Please Read....

A forum to discuss Chronic Cerebrospinal Venous Insufficiency and its relationship to Multiple Sclerosis.

Please Read....

Postby orion98665 » Sun Jul 07, 2013 6:30 pm

Interesting articles related to venous abnormalities and MS. Thought all the other abstracts are of interest too!!!

Abstract
Evidence of damage to cerebral vein walls was sought in 70 cases of multiple sclerosis. Seventy control cases were also examined. The multiple sclerosis cases showed venous intramural fibrinoid deposition (7%), recent haemorrhages (17%), old haemorrhages revealed by haemosiderin deposition (30%), thrombosis (6%) and thickened veins (19%). In all, 41% of all multiple sclerosis cases showed some evidence of vein damage. Occasional control cases showed haemosiderin deposition in the brain but, unlike the multiple sclerosis cases, these were diffuse and almost entirely related to coexistent cardiovascular or cerebrovascular disease. Haemosiderin deposition was common in the substantia nigra and other pigmented nuclei in all cases. It is concluded that the cerebral vein wall in multiple sclerosis is subject to chronic inflammatory damage, which promotes haemorrhage and increased permeability, and constitutes a form of vasculitis.


http://jnnp.bmj.com/content/51/2/260.short


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Re: Please Read....

Postby 1eye » Sun Jul 07, 2013 8:39 pm

My mother died of two things:

1. Heart failure, possibly related to use of viox causing a heart attack, but also discontinuing dialysis when all hope was lost, after the heart failure.

2. Vasculitis, which cost her her kidneys some years before the heart trouble.
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Re: Please Read....

Postby 1eye » Mon Jul 08, 2013 8:05 am

Is there any chance restenosis or re-occlusion is being driven by the vasculitis? I we work on that first will we have a better chance to remain patent?
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Re: Please Read....

Postby cheerleader » Mon Jul 08, 2013 9:16 am

Hi Bob-
This Adams paper from 1988 is a great one! It was one of the ones which helped me understand endothelial dysfunction in MS and how it related to Dr. Zamboni's discovery of extracranial venous blockage. We discussed it here in '09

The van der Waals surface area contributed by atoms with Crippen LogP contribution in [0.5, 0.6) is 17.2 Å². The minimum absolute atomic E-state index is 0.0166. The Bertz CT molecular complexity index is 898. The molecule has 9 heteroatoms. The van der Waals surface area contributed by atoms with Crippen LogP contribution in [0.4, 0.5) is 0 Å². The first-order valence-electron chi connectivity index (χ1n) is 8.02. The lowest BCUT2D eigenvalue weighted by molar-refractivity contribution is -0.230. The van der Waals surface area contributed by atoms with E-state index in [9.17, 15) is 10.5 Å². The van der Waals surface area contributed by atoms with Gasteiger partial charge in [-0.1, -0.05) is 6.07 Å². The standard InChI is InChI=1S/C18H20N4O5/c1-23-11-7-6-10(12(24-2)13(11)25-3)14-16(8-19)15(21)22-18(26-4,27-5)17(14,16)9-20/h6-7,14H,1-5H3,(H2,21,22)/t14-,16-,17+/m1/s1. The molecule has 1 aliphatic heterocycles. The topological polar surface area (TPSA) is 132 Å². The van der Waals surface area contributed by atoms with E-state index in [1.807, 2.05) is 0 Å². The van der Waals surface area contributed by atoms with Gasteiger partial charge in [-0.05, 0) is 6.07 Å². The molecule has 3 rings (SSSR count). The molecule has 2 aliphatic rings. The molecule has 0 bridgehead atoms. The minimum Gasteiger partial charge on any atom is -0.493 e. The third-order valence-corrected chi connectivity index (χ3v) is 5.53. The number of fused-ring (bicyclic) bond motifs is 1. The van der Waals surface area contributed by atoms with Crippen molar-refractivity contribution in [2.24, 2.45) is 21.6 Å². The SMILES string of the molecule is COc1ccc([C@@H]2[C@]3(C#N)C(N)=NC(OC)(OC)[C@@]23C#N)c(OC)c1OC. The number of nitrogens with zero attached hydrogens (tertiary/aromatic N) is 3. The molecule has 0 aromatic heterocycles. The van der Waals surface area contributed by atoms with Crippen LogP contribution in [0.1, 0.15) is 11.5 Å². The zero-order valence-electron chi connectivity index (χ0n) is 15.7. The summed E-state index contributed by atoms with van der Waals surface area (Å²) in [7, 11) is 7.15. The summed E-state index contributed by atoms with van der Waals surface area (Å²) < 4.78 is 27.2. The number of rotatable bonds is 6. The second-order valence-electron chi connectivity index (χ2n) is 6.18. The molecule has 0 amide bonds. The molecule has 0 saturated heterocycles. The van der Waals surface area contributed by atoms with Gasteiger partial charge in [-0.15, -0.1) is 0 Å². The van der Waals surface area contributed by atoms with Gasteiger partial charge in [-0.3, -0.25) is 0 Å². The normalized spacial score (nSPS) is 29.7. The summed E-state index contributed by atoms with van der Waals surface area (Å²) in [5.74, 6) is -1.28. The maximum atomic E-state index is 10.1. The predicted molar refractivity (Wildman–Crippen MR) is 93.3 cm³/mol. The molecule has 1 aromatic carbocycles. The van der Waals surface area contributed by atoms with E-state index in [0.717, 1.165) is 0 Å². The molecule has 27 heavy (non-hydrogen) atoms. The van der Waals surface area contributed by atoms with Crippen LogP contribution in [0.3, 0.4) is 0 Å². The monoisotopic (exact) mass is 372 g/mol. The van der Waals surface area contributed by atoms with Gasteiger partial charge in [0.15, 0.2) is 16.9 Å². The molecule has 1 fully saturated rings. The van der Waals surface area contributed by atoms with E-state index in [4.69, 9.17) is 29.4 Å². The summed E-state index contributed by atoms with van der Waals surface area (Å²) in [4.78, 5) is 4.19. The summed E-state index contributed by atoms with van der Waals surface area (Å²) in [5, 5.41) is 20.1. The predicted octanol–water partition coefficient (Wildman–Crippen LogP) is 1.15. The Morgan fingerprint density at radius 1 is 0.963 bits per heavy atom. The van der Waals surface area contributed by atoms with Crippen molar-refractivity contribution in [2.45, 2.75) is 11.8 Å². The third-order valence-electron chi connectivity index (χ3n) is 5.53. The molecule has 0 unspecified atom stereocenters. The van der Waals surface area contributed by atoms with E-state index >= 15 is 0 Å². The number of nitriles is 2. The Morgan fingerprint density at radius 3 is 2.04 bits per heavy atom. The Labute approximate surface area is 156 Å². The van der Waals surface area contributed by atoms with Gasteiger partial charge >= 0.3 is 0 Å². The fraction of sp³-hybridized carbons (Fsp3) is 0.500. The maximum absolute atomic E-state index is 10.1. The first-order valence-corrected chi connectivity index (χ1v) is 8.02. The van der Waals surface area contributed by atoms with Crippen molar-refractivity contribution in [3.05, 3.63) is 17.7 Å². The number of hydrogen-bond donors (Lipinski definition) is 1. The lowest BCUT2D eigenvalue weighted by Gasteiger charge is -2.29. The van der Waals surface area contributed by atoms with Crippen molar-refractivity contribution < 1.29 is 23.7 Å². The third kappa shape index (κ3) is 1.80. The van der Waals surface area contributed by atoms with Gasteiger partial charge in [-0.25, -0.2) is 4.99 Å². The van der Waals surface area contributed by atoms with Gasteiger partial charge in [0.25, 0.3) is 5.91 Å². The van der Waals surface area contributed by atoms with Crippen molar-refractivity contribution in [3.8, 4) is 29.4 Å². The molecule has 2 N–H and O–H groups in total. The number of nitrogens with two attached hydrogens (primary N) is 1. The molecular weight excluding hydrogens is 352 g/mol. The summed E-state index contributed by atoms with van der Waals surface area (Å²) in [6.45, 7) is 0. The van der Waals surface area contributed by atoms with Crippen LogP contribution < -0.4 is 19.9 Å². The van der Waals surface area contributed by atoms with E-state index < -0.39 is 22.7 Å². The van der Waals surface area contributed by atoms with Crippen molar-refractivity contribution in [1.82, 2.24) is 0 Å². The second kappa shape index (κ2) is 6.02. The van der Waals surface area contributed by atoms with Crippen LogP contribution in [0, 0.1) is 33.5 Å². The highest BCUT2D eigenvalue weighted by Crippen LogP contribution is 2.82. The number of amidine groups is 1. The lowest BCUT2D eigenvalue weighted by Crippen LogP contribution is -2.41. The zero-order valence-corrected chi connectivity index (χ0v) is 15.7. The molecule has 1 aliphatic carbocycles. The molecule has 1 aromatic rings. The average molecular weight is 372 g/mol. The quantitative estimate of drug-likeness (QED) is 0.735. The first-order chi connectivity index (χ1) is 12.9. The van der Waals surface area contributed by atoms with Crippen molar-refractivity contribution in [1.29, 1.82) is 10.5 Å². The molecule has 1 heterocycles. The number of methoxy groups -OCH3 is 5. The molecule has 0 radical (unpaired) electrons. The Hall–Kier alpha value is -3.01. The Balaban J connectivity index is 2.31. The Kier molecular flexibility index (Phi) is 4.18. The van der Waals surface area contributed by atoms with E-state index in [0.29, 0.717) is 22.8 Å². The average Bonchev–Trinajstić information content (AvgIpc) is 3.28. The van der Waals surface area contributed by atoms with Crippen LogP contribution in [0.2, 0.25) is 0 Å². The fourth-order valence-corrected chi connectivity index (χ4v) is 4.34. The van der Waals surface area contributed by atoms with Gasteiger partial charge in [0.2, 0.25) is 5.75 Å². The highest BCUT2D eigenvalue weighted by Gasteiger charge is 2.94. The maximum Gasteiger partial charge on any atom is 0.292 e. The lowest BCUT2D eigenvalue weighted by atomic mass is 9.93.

chronic-cerebrospinal-venous-insufficiency-ccsvi-f40/topic8185.html

In the late 1980s, there not a complete understanding of how the endothelium and nitric oxide contributed to coagulation, blood brain barrier permeability and inflammation. Vasculitis, as we knew it, was mostly examined on the arterial side. Adams was one of a long line of researchers (starting with Rindfleisch) who saw the problem in MS on the venous side.

We now know that malfunctioning and injured endothelial cells (EC) is the first step in vasculitis, arterial and venous disease. What Adams found in autopsy brain tissue--fibrin deposition, thrombosis (small clots) and iron deposition--are all signs of endothelial breakdown. This leads to permeability of the blood brain barrier. Dr. Zamboni explained how this was like venous disease in other parts of the body in his Big Idea paper. He shows how altered venous hemodynamics begin this cascade---
http://www.ncbi.nlm.nih.gov/pmc/articles/PMC1633548/

Today--because of the focus on Zamboni's discovery, this issue is being reexamined by neurologists. The obvious signs of venous disease confirmed by ultra high field MRI is too hard to deny. But instead of examining how this process is the same in the rest of the body, they are claiming that autoreactive t cells are damaging the BBB and endothelial cells.
The relationship between multiple sclerosis (MS) and the vasculature has been discussed in many facets: lesions centered by a small blood vessel are characteristically present in MS, as noted initially by Charcot1 on histologic analyses, and confirmed in vivo by very recent ultrahigh-field magnetic resonance imaging (MRI) studies.2 The disruption of small-vessel blood–brain barrier is a hallmark during the development of MS plaques. As an early event during the autoimmune cascade, autoreactive T lymphocytes migrate into the central nervous system and initiate a focal immune response. This inflammatory process can result in microvascular damage by different mechanisms: cytotoxic T cells may recognize antigens on endothelial cells and activate a clotting cascade which, in turn, leads to thrombosis.

http://www.nature.com/jcbfm/journal/vao ... 1396a.html

But the truth is---this cascade happens everywhere in the body without the need for cytotoxic t cells. (this was the genius of Dr. Zamboni's discovery.) It is only because the CNS is protected by the immune system that we see this secondary, not primary, reaction. And the larger question remains....what is causing the disruption of the blood brain barrier? Dr. Zamboni showed how edema, hypoxic injury, and a breakdown of the vessel wall due to endothelial stress creates this exact situation in venous disease in the body.

As far as restenosis--I still believe lifestyle, nutrition, exercise and endothelial health will help. Jeff's going on 4.5 years with no restenosis.
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